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Ghana‘s contemporary artists are some of the most remarkable creatives all over the world. El Anatsui’s discarded foil bottle-neck wrappers and copper wire composed Earth Developing More Roots sculpture estimated at the whooping 650,000 — 850,000 GBP at Sotheby’s presently speaks volumes, though I would rather focus this piece on the younger Ghana-based generation.
In a global environment that is culturally diverse, technologically progressive, and multifaceted, it is important to take note of local artists. Ghana boasts hundreds of prolific talents who use unique methods. In no particular order, we take a look at 10 top creators and their art:
Born in 1987 and based in Tamale, Ibrahim Mahama conceives large-scale installations. He likes to use old jute sacks, which were previously used to transport cocoa beans and charcoal, stitching them together and draping them over architectural units. His most recent piece is a monumental sculpture of stacked ‘shoeshine’ boxes, pointing to the recurring themes of national decay and collapse. The artist’s work was included in the 2015 Venice Biennale. Mahama explains that the hope is that objects’ ‘residues – stained, broken and abandoned, but bearing light – might lead us into new possibilities and spaces beyond.’
Paa Joe is a maker of uncanny palanquins and fantasy coffins. He was born in Accra in 1947, and began his career in the workshop of Ghana’s first fantasy coffin fabricator, Kane Kwei. Paa Joe started his own set-up in 1976 and trained several artists. His fantasy coffins are in the collections of many art museums worldwide, and he has had his work shown in parts of Europe, Japan and the USA. Many books and films, like Paa Joe & the Lion, have been made in tribute to his art.
Serge Attukwei Clottey, born in 1985 in Accra, is known for his plastic patchwork installations, performance, charcoal portraits, photography and sculpture. The artist interrogates personal and family narratives, as well as collective histories, and maps consumerism to trade and migration. With bold assemblages of cut or whole yellow gallon containers, he comments on modern Africa. He is the founder of Ghana’s GoLokal performance collective, which aims to transform society through art.
Social dissipation and commodification of all things African spark inquiries conceptualized through “West African traditions, spirituality, the thread of family lineage as they relate to self authorship and the politics of hybrid identity” in Zohra Opoku’s work. She is a German/Ghanaian multidisciplinary artist living and working in Accra using textiles, design, installation, sculpture and photography. Her work has been exhibited in Capetown, Lagos and Hamburg, among other places.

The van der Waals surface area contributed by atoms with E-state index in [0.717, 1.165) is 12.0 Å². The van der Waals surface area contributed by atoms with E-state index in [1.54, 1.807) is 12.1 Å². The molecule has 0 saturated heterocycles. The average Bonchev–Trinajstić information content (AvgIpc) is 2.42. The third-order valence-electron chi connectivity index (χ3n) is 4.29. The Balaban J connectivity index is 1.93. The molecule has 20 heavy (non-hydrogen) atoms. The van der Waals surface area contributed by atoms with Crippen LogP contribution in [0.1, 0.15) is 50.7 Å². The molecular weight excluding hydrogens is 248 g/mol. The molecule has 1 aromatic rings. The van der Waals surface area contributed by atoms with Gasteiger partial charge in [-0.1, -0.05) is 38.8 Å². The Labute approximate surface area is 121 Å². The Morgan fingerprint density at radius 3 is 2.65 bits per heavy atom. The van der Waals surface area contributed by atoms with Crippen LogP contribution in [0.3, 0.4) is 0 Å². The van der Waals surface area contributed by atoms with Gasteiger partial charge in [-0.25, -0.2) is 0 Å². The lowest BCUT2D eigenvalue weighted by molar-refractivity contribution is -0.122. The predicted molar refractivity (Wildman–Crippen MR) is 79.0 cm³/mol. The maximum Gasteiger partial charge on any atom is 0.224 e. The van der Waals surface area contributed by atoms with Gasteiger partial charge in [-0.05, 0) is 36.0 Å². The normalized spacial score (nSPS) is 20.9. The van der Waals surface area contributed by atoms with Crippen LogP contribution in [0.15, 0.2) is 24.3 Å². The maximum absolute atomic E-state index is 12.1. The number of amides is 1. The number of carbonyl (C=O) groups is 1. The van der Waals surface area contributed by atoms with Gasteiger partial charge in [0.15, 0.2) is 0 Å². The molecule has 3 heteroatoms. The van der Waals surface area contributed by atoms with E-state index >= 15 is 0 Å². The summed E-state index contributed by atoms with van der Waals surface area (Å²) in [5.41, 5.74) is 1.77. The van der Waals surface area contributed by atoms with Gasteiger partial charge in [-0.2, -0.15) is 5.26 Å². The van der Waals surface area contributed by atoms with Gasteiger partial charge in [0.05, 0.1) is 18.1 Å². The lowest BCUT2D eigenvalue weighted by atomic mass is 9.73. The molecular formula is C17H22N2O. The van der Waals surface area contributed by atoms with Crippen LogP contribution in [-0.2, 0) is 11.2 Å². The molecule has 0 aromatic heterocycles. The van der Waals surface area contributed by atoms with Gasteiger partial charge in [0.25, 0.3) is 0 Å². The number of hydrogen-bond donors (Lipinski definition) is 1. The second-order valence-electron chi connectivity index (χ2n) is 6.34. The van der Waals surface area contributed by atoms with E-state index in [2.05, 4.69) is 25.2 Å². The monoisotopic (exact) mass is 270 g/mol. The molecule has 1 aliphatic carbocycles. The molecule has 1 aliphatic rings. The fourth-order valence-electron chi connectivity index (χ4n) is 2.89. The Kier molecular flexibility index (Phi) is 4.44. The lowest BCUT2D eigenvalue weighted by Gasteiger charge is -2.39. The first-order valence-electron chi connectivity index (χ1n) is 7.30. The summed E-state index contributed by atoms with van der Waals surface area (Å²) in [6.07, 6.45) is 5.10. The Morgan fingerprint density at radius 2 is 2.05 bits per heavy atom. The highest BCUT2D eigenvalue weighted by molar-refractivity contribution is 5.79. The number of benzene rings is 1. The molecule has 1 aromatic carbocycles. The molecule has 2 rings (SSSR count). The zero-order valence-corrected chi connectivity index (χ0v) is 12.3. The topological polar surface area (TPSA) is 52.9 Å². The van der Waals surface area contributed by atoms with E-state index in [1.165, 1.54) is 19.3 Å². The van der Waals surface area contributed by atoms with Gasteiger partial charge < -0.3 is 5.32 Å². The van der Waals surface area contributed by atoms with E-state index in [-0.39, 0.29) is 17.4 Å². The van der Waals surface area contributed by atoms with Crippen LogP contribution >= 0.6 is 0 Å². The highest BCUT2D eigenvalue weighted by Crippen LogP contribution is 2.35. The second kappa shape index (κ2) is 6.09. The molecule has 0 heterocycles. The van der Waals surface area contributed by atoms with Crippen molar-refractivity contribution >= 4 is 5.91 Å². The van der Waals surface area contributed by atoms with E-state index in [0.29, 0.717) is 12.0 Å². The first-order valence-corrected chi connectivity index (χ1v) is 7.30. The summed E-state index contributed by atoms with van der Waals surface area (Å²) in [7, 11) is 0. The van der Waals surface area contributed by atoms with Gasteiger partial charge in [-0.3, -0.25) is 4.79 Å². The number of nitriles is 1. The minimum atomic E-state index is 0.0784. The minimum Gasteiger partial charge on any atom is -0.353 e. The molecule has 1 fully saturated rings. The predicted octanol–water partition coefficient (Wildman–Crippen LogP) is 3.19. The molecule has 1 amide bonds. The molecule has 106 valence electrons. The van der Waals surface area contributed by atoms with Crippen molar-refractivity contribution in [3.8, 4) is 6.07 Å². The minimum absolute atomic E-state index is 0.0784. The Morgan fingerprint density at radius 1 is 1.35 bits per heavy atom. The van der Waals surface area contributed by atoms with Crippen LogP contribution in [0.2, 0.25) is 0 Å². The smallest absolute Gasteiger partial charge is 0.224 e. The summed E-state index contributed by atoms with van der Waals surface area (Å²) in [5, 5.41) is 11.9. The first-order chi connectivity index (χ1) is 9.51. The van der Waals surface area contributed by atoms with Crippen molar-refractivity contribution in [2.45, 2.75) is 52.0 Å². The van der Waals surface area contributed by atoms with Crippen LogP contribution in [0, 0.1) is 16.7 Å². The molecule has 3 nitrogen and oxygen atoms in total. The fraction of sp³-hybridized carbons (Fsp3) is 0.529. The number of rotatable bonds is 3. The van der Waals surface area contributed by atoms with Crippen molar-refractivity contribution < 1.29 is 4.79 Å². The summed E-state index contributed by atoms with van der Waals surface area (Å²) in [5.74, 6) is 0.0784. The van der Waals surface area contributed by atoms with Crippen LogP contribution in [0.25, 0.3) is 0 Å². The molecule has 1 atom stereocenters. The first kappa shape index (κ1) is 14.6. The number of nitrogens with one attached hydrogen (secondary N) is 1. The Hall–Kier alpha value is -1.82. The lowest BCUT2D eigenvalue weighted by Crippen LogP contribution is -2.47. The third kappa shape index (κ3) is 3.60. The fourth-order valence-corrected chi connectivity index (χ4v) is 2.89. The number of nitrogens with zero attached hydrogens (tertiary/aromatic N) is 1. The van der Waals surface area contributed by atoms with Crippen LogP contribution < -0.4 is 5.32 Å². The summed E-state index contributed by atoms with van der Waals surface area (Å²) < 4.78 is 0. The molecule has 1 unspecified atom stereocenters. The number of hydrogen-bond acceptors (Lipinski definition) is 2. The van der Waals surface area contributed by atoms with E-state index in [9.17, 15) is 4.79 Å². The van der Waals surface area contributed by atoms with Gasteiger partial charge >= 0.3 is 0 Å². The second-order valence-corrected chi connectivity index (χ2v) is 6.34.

Adjo’s work debates gender roles and tags in her environment. Through visual metaphors and puns she disturbs disconcerting entities. Her work entitled The Portrait Series was exhibited as part of Voyage of (Re)Discovery at Nubuke Foundation and Ussher Fort- James Town, Accra.
Through travel, Latifah Idriss has documented the diverse commercial, domestic and hybrid uses of kiosks in Ghana, using her discoveries to project blueprints for the kiosks of the future. She incorporates architecture and art in her process and believes that architecture and sculpture are equipollent configurations which avail form for the environment to meet people’s demands. She is at the moment an architecture student and interns in a few art exhibition spaces in Accra.
Bright Ackwerh uses painting, illustration and street art to create solid satirical statements. He was the 2016 recipient of Ghana’s Kuenyehia Prize. The artist is a believer of administering art to conceptualize possibilities, forecast future happenings, and engage society in the moment with blunt colourful counter-narratives, as opposed to the media misrepresentations. His work has addressed illegal mining, police brutality, neo-colonialism, political malpractices and the deadlock that makes it difficult or unreasonably pricey for artists from Africa to collaborate with their counterparts from other continents.
Bernard Akoi-Jackson is an artist and writer indulging in a continually dynamic process through “ephemeral, make-shift memorials and performative rituals of the mundane.” He employs dance, poetry, installation, photography and video to navigate personal and collective history. He is currently a PhD candidate at the Department of Painting and Sculpture, Kwame Nkrumah University of Science and Technology. His work has been presented in Ghana, the Netherlands, South Africa, India, Nigeria, Portugal and Germany .
Ama Diaka is a poet, writer, designer, performer, illustrator and a hodgepodge of creative potential. “My aim is to be useful to my community and the people around me,” Ama has stated, “either as a mouthpiece for issues and topics that need to be discussed, or as a link to connect problems with solutions.” Her work speaks to feminism, inequality and mental health. She has participated in a Femrite workshop, Farfina Trust Residency and 1beat’s project. She leads educational programmes for youth with the nonprofit LoveRocks.
Kwame Akoto-Bamfo’s installation of 1,200 concrete heads, called Faux-Reedom, depicts Ghana’s reticent ancestral echoes. The work was unveiled at the Kwame Nkrumah Mausoleum on Ghana’s 60th Independence Day in March 2017. The inquisition is stemmed on the reality of continuation, perseverance and reverberation in an Africa(with focus on Ghana) where independence from colonial rule accommodates underdevelopment across board. Kwame as well specializes in fusing digital arts of graphical painting, 3D modeling and visualization, with traditional media. When he is not creating in the studio, he spends time lecturing at various tertiary institutions.